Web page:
When Temps Rise Is Your Pet Overheating?

Suddenly Summer

By Dr. Patricia Hart


June 3rd and the air conditioner got put in in a hurry because I’m in charge of the temperature of my own environment.  Your pets, not so much. How can you tell if your pet is overheating?

Dogs and cats don’t have sweat glands like we do. Dogs and cats evaporate off heat through the glands on their feet and by panting.  Cats don’t utilize the panting method commonly.  In fact, any cat panting is something that should be checked by the vet right away. Dogs that can’t stop panting even at rest are likely overheated. Use rubbing alcohol on their foot pads to accelerate evaporative cooling but never submerge or soak with ice cold water. Cats tend to tolerate heat better than dogs as they are more nocturnal and spend a lot of time resting in a maximally stretched out position when it’s hot. Your dog will do any activity in the heat of the day that you ask him to..so use your better judgement. Cars are out if you need to leave them even for a few minutes. Even leaving a car with windows closed and air conditioning on can be life threatening.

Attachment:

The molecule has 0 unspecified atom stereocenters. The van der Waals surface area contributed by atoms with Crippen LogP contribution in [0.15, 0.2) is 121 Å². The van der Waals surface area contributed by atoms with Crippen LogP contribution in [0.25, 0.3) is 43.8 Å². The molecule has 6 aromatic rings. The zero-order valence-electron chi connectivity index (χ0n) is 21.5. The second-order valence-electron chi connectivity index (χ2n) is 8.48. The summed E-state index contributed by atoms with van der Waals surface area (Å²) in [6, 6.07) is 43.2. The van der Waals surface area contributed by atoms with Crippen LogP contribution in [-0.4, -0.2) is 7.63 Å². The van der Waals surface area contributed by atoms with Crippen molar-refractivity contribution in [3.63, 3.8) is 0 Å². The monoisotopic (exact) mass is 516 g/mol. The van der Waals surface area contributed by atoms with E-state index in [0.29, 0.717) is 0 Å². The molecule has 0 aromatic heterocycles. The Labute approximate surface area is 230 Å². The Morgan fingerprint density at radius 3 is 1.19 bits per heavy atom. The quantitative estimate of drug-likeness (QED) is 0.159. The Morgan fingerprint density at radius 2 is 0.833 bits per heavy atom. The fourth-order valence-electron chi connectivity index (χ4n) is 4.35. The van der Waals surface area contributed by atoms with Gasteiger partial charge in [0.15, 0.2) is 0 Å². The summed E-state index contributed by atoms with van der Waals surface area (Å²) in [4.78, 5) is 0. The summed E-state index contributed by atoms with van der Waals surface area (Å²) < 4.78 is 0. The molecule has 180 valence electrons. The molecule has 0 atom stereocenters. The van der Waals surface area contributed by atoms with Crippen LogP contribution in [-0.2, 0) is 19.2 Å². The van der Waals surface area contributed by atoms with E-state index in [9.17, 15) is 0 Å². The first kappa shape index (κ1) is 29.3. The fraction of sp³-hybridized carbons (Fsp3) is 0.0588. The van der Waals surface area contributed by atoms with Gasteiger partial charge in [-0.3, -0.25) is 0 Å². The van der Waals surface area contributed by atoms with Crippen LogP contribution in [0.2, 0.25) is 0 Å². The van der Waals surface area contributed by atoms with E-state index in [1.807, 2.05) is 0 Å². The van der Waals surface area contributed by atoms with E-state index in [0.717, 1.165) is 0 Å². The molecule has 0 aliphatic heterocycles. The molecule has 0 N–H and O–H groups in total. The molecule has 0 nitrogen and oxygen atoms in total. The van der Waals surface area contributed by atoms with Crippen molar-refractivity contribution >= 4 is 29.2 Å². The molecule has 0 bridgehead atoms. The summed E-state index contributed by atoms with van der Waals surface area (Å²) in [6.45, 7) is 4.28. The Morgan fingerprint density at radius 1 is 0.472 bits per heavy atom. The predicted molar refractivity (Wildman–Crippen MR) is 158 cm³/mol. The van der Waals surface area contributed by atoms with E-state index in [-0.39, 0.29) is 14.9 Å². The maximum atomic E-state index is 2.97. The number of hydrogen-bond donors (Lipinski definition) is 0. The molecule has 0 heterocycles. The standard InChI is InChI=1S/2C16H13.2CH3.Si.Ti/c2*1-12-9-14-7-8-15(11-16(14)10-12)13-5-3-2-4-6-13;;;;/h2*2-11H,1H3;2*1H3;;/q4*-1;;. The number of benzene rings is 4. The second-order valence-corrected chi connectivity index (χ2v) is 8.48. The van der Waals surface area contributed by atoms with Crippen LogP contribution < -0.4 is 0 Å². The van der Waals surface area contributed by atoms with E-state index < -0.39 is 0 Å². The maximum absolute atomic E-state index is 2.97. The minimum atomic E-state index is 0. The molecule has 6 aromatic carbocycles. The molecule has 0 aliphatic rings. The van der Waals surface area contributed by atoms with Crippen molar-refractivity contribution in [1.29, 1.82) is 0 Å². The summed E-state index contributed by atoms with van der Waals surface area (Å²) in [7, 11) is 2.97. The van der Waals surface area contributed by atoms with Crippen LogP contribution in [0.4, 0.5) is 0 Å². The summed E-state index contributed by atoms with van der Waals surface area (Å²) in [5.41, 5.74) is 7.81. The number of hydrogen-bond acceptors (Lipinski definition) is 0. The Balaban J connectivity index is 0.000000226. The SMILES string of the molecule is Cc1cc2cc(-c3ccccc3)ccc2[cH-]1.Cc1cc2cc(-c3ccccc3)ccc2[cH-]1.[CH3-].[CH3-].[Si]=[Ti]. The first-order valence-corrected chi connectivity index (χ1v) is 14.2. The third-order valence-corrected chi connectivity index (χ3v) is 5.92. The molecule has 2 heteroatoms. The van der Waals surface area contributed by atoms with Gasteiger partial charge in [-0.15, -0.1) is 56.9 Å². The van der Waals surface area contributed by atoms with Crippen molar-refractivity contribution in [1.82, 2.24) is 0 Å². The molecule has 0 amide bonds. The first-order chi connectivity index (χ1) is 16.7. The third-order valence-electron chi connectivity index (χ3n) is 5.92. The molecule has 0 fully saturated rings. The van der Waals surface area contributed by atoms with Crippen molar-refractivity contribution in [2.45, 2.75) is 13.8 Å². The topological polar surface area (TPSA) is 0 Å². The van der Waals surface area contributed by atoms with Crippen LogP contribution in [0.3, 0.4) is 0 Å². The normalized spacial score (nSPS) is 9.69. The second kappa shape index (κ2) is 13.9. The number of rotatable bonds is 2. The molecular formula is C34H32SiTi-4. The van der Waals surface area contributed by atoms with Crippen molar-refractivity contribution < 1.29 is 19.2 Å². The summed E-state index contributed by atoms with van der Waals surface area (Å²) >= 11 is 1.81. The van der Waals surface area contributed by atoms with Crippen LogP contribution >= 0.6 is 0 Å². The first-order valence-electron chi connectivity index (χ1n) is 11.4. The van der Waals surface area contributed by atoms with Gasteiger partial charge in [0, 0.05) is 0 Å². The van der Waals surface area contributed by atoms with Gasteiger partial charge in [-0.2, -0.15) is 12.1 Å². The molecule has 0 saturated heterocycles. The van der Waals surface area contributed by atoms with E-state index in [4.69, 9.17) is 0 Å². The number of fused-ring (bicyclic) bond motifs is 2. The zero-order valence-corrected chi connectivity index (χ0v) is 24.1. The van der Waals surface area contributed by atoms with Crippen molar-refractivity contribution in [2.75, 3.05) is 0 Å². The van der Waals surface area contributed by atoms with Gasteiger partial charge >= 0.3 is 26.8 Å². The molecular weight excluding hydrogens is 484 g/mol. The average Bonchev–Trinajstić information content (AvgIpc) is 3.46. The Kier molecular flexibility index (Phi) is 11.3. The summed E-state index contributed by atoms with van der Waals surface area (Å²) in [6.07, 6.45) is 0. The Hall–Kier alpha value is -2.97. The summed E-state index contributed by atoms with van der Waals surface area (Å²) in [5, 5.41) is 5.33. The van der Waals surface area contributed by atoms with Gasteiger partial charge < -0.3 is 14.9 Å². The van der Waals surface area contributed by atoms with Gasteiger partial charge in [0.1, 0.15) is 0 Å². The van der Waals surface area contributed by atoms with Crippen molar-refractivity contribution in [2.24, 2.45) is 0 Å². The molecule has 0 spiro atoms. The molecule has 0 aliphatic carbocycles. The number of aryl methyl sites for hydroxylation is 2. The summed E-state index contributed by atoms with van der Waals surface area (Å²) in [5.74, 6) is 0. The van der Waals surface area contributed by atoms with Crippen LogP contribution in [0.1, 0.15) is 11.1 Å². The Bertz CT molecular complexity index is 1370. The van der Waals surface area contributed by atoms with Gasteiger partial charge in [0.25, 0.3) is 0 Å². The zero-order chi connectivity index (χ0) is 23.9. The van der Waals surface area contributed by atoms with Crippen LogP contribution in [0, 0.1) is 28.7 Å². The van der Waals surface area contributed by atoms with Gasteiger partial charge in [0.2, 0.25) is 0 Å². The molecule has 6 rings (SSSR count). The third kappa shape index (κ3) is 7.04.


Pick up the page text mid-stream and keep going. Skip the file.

Next summer enemy …  a blog on coping with your dog’s phobias from fireworks and thunderstorms.


Contact Us/Hours

Southport Veterinary Center

2131 Post Road, Fairfield, CT 06824
Phone: (203)259-5295
Fax: (203)254-3799
Email: news@southportvetcenter.com
Hours of Operation:
7:30 AM - 6:00 PM
7:30 AM - 7:00 PM
7:30 AM - 5:00 PM
7:30 AM - 7:00 PM
7:30 AM - 6:00 PM
8:00 AM - 2:00 PM
After Hours

Like Us on Facebook